Thu June 13, 2013, 5:38 pm

Officer: So how did the accident happen?
Distracted Driver: I don’t really know.
Officer: Where you on your mobile phone?
Distracted Driver: No
Officer: May I see your drivers’ license?
Distracted Driver: Yes Sir.
Officer: Proof of insurance?
Distracted Driver: Here you go.
Officer: Now, please give me your mobile phone?
Distracted Driver? Excuse me?
Officer: Now.
U.S. Transportation Secretary Ray LaHood in 2011 announced that about 3,000 people were killed and 387,000 injured in accidents involving distracted motorists. Since then eleven states have banned handheld cellphones use while driving, and 41 states have banned driving while texting.

A newly proposed New Jersey law would allow police to temporarily confiscate the mobile phone of suspected distracted drivers. The legislation would allow Police with “reasonable grounds” to suspect texting while driving to scroll through cell records at the accident scene. Previously no anti- texting specifically allowed for mobile phone search at an accident scene.

Not everyone loves the idea. Especially in light of recent disclosures that Uncle Sam has been monitoring American’s mobile phone and internet use habits. For example, a spokesman for the American Civil Liberties Union (New Jersey) issued the following statement:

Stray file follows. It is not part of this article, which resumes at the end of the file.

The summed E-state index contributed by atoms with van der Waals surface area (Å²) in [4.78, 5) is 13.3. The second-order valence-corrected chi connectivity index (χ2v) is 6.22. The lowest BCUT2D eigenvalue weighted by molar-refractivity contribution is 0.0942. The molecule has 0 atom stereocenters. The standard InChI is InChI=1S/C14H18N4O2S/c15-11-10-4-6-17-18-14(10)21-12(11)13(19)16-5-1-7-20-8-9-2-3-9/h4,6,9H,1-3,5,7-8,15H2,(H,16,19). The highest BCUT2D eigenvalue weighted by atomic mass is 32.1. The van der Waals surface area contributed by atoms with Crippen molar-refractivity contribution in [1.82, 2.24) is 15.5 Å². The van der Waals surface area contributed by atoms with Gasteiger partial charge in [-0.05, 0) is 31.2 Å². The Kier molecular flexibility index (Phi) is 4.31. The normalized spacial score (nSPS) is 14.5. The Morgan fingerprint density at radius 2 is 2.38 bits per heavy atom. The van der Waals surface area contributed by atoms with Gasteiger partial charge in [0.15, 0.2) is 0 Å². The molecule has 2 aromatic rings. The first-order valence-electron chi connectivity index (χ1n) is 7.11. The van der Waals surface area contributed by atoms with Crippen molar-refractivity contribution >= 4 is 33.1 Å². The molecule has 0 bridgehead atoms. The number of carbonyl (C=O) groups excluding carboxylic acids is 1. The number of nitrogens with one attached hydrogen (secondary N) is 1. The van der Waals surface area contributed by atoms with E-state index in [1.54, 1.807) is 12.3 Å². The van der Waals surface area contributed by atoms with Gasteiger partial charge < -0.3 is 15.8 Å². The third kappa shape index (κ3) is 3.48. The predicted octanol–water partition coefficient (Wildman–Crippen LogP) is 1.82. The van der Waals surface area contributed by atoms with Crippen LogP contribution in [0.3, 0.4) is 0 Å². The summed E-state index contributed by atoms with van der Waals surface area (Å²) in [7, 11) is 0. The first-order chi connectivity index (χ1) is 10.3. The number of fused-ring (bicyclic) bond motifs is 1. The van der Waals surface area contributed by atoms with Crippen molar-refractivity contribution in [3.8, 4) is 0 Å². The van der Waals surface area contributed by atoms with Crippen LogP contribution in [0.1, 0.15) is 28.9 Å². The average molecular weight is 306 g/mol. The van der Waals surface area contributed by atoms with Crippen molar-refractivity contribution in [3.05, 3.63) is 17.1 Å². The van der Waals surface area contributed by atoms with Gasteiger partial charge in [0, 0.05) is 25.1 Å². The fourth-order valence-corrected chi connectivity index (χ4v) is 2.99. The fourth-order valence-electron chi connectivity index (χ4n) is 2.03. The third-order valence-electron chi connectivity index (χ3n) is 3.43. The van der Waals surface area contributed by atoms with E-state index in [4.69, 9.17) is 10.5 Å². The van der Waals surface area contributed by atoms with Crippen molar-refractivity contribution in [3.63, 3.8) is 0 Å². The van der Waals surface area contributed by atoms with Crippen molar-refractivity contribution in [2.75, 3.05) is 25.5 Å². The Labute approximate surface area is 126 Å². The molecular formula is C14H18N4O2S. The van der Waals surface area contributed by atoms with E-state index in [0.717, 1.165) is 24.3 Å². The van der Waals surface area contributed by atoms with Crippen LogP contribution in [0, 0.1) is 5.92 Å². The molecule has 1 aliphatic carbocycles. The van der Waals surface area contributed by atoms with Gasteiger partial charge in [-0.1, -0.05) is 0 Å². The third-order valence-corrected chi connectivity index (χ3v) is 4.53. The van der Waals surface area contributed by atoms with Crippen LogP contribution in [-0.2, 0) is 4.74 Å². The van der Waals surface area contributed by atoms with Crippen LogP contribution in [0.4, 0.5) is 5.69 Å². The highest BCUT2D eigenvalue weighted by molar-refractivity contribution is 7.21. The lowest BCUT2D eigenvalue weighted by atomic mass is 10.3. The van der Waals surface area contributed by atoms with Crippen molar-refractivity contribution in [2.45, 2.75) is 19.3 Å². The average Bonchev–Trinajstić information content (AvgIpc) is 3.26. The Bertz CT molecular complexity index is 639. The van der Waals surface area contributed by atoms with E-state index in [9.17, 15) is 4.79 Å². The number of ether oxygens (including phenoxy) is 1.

The constitution ” ….generally requires probable cause before authorizing a search, particularly when it comes to areas that contain highly personal information such as cellphones” “The legislature cannot authorize searches unless there is probable cause, therefore the bill is likely susceptible to a constitutional challenge.” Soon this battle between traffic safety and personal liberties will play out in the courts in New Jersey and states across the nation as lawmakers seek to put teeth into anti texting and handheld talking while driving.

Meanwhile, another study reveals that even talking on a speakerphone while driving doubles the risk on an accident. What about eating fast food while driving? The end of the drive throughs? Developing a law that reduces distracted driving while preserving civil liberties, won’t be easy. Oregon stay tuned.